This is a procedure to assess your uterine cavity and the patency of your fallopian tubes. It uses ultrasound and sterile saline rather than ionizing radiation (x-rays) and x-ray dye.
The procedure is usually performed days 5 to 10 of your cycle, immediately after your last menstrual period, or as advised by your specialist. Please allow an hour for the procedure.
What does SIS involve?
Firstly, a routine ultrasound of your uterus and ovaries is performed by the ultrasound technician.
A speculum is placed by the doctor or a trained technician (similar to having a cervical smear test) and a thin catheter (tube) is then gently passed through the cervix into your uterus. The speculum is removed and the vaginal ultrasound probe is re-introduced and saline (fluid) is injected through the catheter into the uterus. This outlines the uterine cavity and demonstrates the fallopian tubes. Once these have been demonstrated, the ultrasound probe and catheter are removed.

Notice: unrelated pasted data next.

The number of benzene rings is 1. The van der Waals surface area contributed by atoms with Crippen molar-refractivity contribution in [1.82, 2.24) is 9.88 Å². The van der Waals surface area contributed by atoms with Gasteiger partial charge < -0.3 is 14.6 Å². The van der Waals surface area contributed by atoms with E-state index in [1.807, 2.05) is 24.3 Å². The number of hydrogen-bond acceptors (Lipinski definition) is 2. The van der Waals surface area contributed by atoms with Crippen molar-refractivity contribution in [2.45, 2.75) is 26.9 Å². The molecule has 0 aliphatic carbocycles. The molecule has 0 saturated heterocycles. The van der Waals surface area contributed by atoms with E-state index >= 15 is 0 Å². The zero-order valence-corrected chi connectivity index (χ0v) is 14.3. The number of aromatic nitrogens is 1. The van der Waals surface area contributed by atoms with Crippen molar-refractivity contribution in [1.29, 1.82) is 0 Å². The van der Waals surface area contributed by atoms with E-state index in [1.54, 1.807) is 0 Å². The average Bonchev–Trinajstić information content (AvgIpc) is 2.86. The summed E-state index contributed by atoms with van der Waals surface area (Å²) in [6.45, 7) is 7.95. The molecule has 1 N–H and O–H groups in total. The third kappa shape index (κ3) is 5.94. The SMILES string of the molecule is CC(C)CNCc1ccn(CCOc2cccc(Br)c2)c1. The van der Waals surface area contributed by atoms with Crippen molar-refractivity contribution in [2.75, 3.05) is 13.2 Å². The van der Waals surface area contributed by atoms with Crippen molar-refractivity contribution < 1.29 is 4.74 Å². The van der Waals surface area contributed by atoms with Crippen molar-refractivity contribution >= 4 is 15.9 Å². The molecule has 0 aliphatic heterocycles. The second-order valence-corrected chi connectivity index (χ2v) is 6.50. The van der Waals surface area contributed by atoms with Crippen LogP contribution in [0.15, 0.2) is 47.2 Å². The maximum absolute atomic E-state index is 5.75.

The speculum examination is occasionally uncomfortable. You may experience a cramping sensation as the tube is passed through the cervix and a feeling of distension as the fluid is instilled into the uterus. However, the procedure is not usually painful and we endeavour to make the procedure as comfortable for you as possible.
It is advisable to take some form of analgesia (painkiller), such as Nurofen prior to the procedure and to bring a support person with you.
When making your booking, it is helpful if you can let us know if you have a latex allergy.
What are the possible side effects of SIS?
After your procedure, you may experience some abdominal discomfort and vaginal spotting and it is safe to take analgesia as appropriate.
There is a small risk of infection from the procedure and you will be given a prescription for antibiotics at the end of your examination. If you develop pelvic pain, feel feverish or develop an unpleasant discharge, please consult your doctor.
The results will be discussed with you after the examination and a report will be sent to your referring doctor.